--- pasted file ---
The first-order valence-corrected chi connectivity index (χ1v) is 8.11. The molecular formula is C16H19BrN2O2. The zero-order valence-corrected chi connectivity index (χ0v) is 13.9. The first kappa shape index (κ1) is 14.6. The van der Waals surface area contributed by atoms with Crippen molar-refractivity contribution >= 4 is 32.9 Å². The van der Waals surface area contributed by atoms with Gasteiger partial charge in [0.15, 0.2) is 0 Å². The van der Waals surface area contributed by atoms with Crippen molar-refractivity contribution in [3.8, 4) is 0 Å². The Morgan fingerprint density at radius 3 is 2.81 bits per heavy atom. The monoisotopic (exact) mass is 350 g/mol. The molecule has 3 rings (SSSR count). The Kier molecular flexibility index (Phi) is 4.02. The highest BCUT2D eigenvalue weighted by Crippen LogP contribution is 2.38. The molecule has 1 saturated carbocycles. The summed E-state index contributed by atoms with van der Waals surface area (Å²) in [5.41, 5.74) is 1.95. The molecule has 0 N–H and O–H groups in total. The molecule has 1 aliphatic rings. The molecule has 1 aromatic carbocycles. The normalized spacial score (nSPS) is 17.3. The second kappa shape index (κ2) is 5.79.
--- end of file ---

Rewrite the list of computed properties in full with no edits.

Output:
The first-order valence-corrected chi connectivity index (χ1v) is 8.11. The molecular formula is C16H19BrN2O2. The zero-order valence-corrected chi connectivity index (χ0v) is 13.9. The first kappa shape index (κ1) is 14.6. The van der Waals surface area contributed by atoms with Crippen molar-refractivity contribution >= 4 is 32.9 Å². The van der Waals surface area contributed by atoms with Gasteiger partial charge in [0.15, 0.2) is 0 Å². The van der Waals surface area contributed by atoms with Crippen molar-refractivity contribution in [3.8, 4) is 0 Å². The Morgan fingerprint density at radius 3 is 2.81 bits per heavy atom. The monoisotopic (exact) mass is 350 g/mol. The molecule has 3 rings (SSSR count). The Kier molecular flexibility index (Phi) is 4.02. The highest BCUT2D eigenvalue weighted by Crippen LogP contribution is 2.38. The molecule has 1 saturated carbocycles. The summed E-state index contributed by atoms with van der Waals surface area (Å²) in [5.41, 5.74) is 1.95. The molecule has 0 N–H and O–H groups in total. The molecule has 1 aliphatic rings. The molecule has 1 aromatic carbocycles. The normalized spacial score (nSPS) is 17.3. The second kappa shape index (κ2) is 5.79.